Monday, November 20, 2017

Pals Forever

Pensive freckles are good

Snow boots are good boots.

Dad and Lad

Seven, Six..."wait, wait, I'm coming...Five, Four....Hold up!!...

Fun. The Organgrinder Gun.

This is happening in Calgary, but the story is the same in California

“It’s death by a thousand paper cuts,” complains Morgan, whose restaurant changed fine dining in Calgary.
“Economics 101 says during hard economic times governments shouldn’t raise taxes. But no, every level of government  — the city, the province and the feds — have hiked our taxes and other things,” adds Morgan.
“Beer taxes, liquor taxes, the carbon tax, business taxes, for the privilege of operating a business in this city, the hike in the minimum wage we could handle, but then Rachel Notley mandates that on Jan. 1, holiday pay is going up by 25 per cent,” explains Morgan. 
Restaurant owners are also hit with new rules that forbid employers or employees to bank hours for a day off in lieu. Now if a waiter works overtime, they must be paid, time-and-a-half, rather than get extra time off later.
“It’s nickel and dime, nickel and dime at the very worst of times,” says Morgan, who is sad for his staff who have yet to find work. “These people in power are bozos, they have no clue what’s going on out here and the pain they’re causing. They just keep on socking it to us.”
As a small business man here in the Golden State, I can tell you that nickel and diming the productive members of society.   When we can't write off our very high state income taxes, it's going to be a killer.  The idiot state also just raised the gas tax 11 cents a gallon.  Everything here is taxed, then when you need the government's approval for something, there's fees, inspections, hassles, and threats.  
Characteristically, someone productive wants to build something that will enhance business.  To do that requires a huge fee up front to the state agency from whom you need approval, and that fee is non refundable if the state 'crats decide not to approve you.  This gives them enormous leverage, so instead of a clean approval in return for your money, they want you to add this, or pay for that, before you get the OK.  The expensive additions can seem endless, and the deeper in you go, the harder it is to back out and lose all you've invested.    One guy I know of had to pay thousands to develop a Swainson's hawk nesting area that was something like twenty miles from the project he was trying to get going.  
These government types are indeed bozos, clowns, locusts, hateful bastards.
Joseph Smith once said that a country has a lot of ruin in it, meaning that a lot can go badly wrong before true disaster hits, and California has a lot more ruin in it than Calgary, Canada, but the cushion isn't limitless.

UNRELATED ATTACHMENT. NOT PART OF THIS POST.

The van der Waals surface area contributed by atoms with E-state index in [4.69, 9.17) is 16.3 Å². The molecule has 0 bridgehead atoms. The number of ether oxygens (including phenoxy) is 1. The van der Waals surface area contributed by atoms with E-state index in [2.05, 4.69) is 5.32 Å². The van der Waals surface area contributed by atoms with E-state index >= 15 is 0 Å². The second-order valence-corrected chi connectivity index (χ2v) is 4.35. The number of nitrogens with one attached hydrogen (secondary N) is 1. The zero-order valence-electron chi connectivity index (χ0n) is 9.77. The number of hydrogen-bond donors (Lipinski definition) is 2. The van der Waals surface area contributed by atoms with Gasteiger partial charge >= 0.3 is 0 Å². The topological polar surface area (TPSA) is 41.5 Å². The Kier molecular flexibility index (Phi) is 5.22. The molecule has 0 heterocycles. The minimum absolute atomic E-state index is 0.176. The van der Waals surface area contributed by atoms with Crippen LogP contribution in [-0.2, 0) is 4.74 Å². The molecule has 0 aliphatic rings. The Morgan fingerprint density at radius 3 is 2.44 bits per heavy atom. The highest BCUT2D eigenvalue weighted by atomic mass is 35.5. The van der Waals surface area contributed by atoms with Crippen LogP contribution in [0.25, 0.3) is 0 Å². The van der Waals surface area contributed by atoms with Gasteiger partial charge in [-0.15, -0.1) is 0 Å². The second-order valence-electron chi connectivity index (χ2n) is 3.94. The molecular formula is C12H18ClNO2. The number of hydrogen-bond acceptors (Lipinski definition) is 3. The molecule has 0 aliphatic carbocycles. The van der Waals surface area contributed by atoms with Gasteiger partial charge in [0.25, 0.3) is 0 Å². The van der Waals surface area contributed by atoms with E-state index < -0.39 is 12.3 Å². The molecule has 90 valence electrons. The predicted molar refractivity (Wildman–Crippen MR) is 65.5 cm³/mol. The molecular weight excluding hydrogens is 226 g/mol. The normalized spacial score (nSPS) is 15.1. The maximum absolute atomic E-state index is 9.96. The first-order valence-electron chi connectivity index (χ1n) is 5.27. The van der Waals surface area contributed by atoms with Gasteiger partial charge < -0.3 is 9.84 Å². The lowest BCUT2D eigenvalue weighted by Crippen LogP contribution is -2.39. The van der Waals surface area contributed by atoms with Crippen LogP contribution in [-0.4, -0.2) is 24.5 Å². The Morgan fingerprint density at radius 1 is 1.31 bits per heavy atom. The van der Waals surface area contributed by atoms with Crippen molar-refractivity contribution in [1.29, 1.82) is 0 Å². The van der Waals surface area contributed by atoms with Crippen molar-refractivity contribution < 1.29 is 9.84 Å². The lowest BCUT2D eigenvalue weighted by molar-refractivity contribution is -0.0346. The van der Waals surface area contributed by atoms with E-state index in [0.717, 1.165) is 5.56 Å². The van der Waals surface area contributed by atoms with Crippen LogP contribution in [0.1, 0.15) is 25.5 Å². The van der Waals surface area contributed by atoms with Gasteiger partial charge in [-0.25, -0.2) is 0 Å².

I feel for the folk trying to make a buck through hard work, risk taking and imaginative marketing there, but it's bad all over when the bureaucrats get the regulatory power to loot your bank account whenever they can.  
TFRP  (Tar, Feathers, Rope, Pole)

Annoy a liberal with bullet push pins.

Serious Deterrence

I feel like posting this old chestnut today

About the way I feel, especially since Rusty is sitting next to me on the floor, all wrapped up in his blankets by Mrs. CW.  

We're all up, but still pretty sleepy.

Mondays, they're like that

Saturday, November 18, 2017

Freckles, they are good


Overhead view of an OS2U Kingfisher underway after making a water landing at NAS Jacksonville, Florida, United States, March 1943.

Your good news of the day: the JV team has suffered a good, old fashioned, American style ass whippin'

Thanks to Don Surber for finding this.

Last week at a NATO meeting in Brussels, Secretary General Jens Stoltenberg introduced Mattis, and said:
It is a decisive time for the Global Coalition, as the military campaign nears its conclusion.  Raqqa and Mosul have fallen, 95 percent of Iraqi territory once held by ISIS has been retaken and stabilization is spreading:  More than 2 million people in Iraq can now return to their homes.  
That success is due to the nations gathered in this room -- most importantly, to Iraq, whose forces have shown great courage and resilience, and also to the many other nations around this table, nearly all of whom are NATO allies or NATO partners.  
But our work is not done.  As ISIS loses territory, they may seek to prove their relevance by stepping up terrorist attacks in the region and beyond, including here in Europe.  So we must stay vigilant.  We must stay engaged and we must work together to counter new challenges.  That is exactly why we are gathered here today.
Then Mattis said:
As Secretary General just pointed out, 95 percent of the territory once held by ISIS is now liberated, and our partners continue to secure more each day.  
Mosul, Tal Afar and Hawija have been liberated.  Efforts to liberate the final pockets of ISIS-held territory in Anbar province are progressing rapidly.  Arab and Kurdish, Sunni and Shia forces under Prime Minister Abadi's leadership have worked together with unprecedented levels of cooperation.  
The ill-advised Kurdish referendum has created tension, but we appear to be on track to resolve this constitutionally, thanks largely to Prime Minister Abadi's patience.